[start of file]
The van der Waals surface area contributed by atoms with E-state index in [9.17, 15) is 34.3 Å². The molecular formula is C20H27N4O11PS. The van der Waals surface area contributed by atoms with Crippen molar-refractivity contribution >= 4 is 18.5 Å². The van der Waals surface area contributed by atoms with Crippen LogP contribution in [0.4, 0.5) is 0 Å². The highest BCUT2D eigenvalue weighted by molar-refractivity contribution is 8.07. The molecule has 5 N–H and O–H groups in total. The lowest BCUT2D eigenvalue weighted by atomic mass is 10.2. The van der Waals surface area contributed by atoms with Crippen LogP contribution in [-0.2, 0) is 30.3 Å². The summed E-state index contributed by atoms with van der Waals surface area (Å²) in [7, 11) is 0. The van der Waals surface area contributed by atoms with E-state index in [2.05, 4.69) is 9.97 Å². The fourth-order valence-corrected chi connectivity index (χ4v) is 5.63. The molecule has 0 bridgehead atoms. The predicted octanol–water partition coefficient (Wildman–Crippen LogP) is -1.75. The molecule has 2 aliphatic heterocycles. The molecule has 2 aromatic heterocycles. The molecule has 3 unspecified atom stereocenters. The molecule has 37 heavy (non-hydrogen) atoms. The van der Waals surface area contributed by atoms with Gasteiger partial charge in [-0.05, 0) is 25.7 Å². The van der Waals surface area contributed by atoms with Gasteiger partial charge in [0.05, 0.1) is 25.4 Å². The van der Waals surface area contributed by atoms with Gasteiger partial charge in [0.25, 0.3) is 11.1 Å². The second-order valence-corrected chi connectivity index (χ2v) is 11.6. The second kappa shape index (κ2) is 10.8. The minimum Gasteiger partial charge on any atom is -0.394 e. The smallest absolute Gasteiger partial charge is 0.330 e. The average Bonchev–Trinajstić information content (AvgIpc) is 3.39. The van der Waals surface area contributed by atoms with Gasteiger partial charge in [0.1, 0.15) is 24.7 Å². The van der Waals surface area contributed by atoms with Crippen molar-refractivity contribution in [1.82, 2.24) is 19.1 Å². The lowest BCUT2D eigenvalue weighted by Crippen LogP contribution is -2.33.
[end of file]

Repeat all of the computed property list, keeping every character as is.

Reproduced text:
The van der Waals surface area contributed by atoms with E-state index in [9.17, 15) is 34.3 Å². The molecular formula is C20H27N4O11PS. The van der Waals surface area contributed by atoms with Crippen molar-refractivity contribution >= 4 is 18.5 Å². The van der Waals surface area contributed by atoms with Crippen LogP contribution in [0.4, 0.5) is 0 Å². The highest BCUT2D eigenvalue weighted by molar-refractivity contribution is 8.07. The molecule has 5 N–H and O–H groups in total. The lowest BCUT2D eigenvalue weighted by atomic mass is 10.2. The van der Waals surface area contributed by atoms with Crippen LogP contribution in [-0.2, 0) is 30.3 Å². The summed E-state index contributed by atoms with van der Waals surface area (Å²) in [7, 11) is 0. The van der Waals surface area contributed by atoms with E-state index in [2.05, 4.69) is 9.97 Å². The fourth-order valence-corrected chi connectivity index (χ4v) is 5.63. The molecule has 0 bridgehead atoms. The predicted octanol–water partition coefficient (Wildman–Crippen LogP) is -1.75. The molecule has 2 aliphatic heterocycles. The molecule has 2 aromatic heterocycles. The molecule has 3 unspecified atom stereocenters. The molecule has 37 heavy (non-hydrogen) atoms. The van der Waals surface area contributed by atoms with Gasteiger partial charge in [-0.05, 0) is 25.7 Å². The van der Waals surface area contributed by atoms with Gasteiger partial charge in [0.05, 0.1) is 25.4 Å². The van der Waals surface area contributed by atoms with Gasteiger partial charge in [0.25, 0.3) is 11.1 Å². The second-order valence-corrected chi connectivity index (χ2v) is 11.6. The second kappa shape index (κ2) is 10.8. The minimum Gasteiger partial charge on any atom is -0.394 e. The smallest absolute Gasteiger partial charge is 0.330 e. The average Bonchev–Trinajstić information content (AvgIpc) is 3.39. The van der Waals surface area contributed by atoms with Gasteiger partial charge in [0.1, 0.15) is 24.7 Å². The van der Waals surface area contributed by atoms with Crippen molar-refractivity contribution in [1.82, 2.24) is 19.1 Å². The lowest BCUT2D eigenvalue weighted by Crippen LogP contribution is -2.33.